Signal Processing for Neurorehabilitation and Assistive Technologies

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Signal Processing for Neurorehabilitation and Assistive Technologies

By: 
Dario Farina; Arash Mohammadi; Tulay Adali; Nitish V. Thakor; Konstantinos N. Plataniotis

During the last few decades, the number of seniors over the age of 60 has increased significantly. A recent study from the United Nations has shown that the number of people aged 65 years or over will increase from 727 million in 2020 to 1.5 billion by 2050 [1]. Consequently, the proportion of the global population aged 65 years or over will increase from 9.3% in 2020 to 16% in 2050. In parallel with the aging of the world population, there has been an increase in age-related health issues, such as stroke, sensorimotor disorders, Parkinson’s disease, and essential tremor, which significantly impact health-care systems. With a system that is underresourced, patients are transferred from hospitals to home while still suffering from major functional deficits. In this aging crisis, a potential solution is to develop technologies and techniques that can provide 1) efficient, effective, widely accessible, and affordable means of neurorehabilitation; and 2) intuitive and agile assistance to maximize the patients’ independence during activities of daily living. Biosignal processing (BSP) plays an imperative role in the development of these advanced, intelligent, and dynamic rehabilitation and assistive solutions.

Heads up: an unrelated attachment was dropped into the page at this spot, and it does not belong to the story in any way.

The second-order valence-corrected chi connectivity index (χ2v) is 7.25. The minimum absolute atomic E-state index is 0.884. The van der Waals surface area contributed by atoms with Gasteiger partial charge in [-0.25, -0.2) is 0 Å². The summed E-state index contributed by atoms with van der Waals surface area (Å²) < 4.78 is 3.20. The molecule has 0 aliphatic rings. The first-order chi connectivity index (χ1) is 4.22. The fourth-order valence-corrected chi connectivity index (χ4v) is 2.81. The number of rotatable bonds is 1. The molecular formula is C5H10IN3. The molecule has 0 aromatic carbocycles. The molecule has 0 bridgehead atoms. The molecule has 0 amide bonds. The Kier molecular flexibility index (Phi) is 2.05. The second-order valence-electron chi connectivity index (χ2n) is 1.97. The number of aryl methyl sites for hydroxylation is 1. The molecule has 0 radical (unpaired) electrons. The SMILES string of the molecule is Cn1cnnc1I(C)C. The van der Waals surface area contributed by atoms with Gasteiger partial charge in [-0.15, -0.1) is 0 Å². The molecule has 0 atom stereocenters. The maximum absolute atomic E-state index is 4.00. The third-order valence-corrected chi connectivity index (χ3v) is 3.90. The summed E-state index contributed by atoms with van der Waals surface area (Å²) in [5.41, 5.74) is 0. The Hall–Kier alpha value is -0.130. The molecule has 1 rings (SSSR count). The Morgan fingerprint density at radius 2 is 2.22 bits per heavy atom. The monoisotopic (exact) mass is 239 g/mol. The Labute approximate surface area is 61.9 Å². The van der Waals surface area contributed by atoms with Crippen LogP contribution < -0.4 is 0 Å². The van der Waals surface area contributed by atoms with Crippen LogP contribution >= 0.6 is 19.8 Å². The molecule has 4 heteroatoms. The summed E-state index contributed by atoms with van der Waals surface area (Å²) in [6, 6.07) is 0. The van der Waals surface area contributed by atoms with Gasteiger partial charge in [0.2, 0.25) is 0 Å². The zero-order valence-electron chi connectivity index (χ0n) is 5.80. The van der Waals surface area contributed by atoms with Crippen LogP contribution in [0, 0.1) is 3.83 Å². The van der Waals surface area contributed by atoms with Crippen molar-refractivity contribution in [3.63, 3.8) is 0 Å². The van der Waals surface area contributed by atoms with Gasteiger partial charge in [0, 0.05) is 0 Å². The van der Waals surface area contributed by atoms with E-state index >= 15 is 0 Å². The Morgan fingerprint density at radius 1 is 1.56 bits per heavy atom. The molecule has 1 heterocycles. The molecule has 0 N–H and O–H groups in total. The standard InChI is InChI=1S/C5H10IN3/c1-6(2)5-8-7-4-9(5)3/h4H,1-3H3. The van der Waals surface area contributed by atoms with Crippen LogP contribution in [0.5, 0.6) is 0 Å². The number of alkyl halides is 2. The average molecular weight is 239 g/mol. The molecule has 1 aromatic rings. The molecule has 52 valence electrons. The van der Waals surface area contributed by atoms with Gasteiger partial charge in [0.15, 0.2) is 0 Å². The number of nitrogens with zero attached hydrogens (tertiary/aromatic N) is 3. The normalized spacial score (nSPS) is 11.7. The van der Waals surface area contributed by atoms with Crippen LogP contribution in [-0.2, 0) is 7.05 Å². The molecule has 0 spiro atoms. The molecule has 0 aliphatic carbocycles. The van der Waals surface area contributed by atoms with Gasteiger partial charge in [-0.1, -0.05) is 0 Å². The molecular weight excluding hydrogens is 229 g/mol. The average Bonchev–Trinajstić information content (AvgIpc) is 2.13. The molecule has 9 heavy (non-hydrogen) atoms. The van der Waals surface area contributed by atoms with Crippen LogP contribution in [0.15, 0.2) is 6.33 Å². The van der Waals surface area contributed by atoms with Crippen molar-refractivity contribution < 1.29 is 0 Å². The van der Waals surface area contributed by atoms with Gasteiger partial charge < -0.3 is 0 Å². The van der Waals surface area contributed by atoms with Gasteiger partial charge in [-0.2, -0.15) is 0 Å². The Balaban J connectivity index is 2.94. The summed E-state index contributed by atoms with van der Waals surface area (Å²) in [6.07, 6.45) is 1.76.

Human-Machine Interfacing

Neurorehabilitation and assistive technologies are based on processing, decomposing, and decoding of bioelectrical, biomechanical, and biochemical signals. The nonstationary and nonlinear nature of biological signals requires innovative techniques beyond conventional approaches. The ultimate goal is to implement practical and effective augmentation techniques for the sensorimotor capabilities of patients to achieve either 1) the instantaneous replacement of lost functions (that is, assistive solution) or 2) the gradual enhancement of the residual functions (that is, rehabilitative solution). Achieving these goals require the development of human–machine interface (HMI) systems, which aim at the fusion of human neuromechanics and robotics.

 

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